NEXA Advisors of McLean, VA, recently published the groundbreaking study, Urban Air Mobility: Economics and Global Markets, just released a fleet forecast for UAM aircraft. Between 2020 and 2040, NEXA forecasts a global market for more than 41,500 aircraft in multiple configurations and using battery-only, hybrid turbine-electric, and hydrogen-powered energy sources. The firm believes that the greatest demand will be for air taxi services, with almost 20,000 aircraft forecasted, followed by business aviation users. The medevac category, which will revolutionize emergency services globally, will support deliveries of more than 4,900 aircraft during the forecast period.
NEXA assumes an estimated passenger demand for UAM flights of more than 1 billion passenger flights within the twenty-year forecast. Another key assumption is that sufficient vehicles are manufactured to satisfy this demand. NEXA predicts load factors of between 50 and 70 percent, which means for a 2-seat vehicle, approximately one paying passenger per flight.
The NEXA study identified more than UAM 300 aircraft programs (as of October 20, 2019), many of them start-ups, that are competing to develop vehicles or to provide the components with which to design the most efficient electric, hybrid or hydrogen-powered design. Since there is a challenging pathway to certification, NEXA suggests that perhaps just a few companies or consortia will emerge victors over the next two decades.
NEXA predicts that the introduction of the first low volume production eVTOLs will occur over the next few years. They will be piloted, although widespread flight testing using automated or pilot-assisted flight platforms will also continue. Companies ranging from independent startups to aviation giants have begun to get their eVTOL prototypes off the ground, into testing, and entering the certification process.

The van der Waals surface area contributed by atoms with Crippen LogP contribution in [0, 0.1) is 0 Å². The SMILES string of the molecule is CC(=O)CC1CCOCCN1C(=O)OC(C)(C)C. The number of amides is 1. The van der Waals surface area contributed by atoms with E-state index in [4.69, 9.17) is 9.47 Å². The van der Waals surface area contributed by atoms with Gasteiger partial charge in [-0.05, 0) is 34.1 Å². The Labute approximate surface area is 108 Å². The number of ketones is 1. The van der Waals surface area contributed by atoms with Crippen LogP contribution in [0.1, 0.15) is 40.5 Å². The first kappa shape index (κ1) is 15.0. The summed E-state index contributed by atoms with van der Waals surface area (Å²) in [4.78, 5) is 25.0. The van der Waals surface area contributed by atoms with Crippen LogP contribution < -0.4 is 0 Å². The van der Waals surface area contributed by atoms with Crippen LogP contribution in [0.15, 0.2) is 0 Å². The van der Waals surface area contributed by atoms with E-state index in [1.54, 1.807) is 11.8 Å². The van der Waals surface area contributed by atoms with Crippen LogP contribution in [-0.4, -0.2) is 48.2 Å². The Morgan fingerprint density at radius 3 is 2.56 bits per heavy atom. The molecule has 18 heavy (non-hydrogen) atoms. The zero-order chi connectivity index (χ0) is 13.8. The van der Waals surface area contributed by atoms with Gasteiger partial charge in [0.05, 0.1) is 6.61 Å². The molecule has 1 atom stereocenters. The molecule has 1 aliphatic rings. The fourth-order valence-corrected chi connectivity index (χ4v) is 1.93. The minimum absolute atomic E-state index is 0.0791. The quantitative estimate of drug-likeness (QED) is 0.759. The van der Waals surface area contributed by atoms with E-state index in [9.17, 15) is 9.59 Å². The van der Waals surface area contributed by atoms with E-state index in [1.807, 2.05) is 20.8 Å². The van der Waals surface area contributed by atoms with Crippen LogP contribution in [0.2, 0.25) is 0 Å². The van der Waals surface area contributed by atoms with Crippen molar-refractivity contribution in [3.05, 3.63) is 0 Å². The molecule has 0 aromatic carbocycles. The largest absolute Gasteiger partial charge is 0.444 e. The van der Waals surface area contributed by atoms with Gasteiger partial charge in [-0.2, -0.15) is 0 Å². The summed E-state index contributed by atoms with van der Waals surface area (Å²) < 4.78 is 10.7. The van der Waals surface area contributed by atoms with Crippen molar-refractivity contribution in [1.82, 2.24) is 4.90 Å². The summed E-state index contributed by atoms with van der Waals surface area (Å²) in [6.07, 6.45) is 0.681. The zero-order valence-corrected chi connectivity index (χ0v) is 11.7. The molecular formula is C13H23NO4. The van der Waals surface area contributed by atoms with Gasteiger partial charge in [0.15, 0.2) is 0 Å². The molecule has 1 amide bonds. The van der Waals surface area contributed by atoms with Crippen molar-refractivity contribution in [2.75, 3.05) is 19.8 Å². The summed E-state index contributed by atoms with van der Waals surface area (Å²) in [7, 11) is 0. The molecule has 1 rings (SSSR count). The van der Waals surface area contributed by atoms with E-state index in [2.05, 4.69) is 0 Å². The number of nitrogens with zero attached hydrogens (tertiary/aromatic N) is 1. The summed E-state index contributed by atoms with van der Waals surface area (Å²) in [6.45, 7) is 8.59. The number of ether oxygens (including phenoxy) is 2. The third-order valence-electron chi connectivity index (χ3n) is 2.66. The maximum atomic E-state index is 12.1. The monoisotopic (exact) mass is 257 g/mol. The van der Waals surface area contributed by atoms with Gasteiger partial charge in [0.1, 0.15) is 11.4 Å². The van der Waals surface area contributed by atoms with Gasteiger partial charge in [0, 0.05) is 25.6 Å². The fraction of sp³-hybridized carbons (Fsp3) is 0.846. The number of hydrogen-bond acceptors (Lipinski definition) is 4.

NEXA found that only five companies/projects are incorporating hydrogen fuel cell designs, despite the fact that a dozen countries around the world are investing in supporting infrastructure, including China. Other observations include:
- Designs that have a smaller number of rotors face significantly more challenging certification due to failure modes.
- Some 50+ projects, classified as sporting/racing or personal, involve designs that will carry a single passenger.
Here is the list of countries with at least three active 2+ passenger eVTOL programs:
According to the NEXA forecast, eVTOL prototypes still aren’t commercially feasible.
“Uber laid out their Air Vehicle Requirements for eVTOL aircraft operating on the Elevate network, and the 2019 technology doesn’t quite cut it,” according to Michael Dyment, NEXCA’s Managing Partner. “Uber’s requirements on the range, reserves, noise, and payload have not yet been attained, but the technology put into the prototypes is consistently improving. This challenge should be perceived as a great opportunity for vehicle manufacturers. Every design breakthrough makes the barrier to UAM operations more feasible.”
The NEXA Urban Air Mobility: Economics and Global Markets study examined infrastructure needs, investment opportunities, early UAM users, the UAM and UTM supply chain, overcoming obstacles, and other pertinent issues. Data is provided in both a 100-page written report as well as an interactive web portal into ArcGIS maps for each of the 74 cities studied. The firm is currently leveraging big data to examine commuters’ movements, with an eye to first UAM passenger routes.
NEXA provides one of the first forecasts of UAM aircraft demand over the next two decades. The next five years will determine if the programs are viable and if sufficient quantities can be produced to meet the forecasted passenger demand.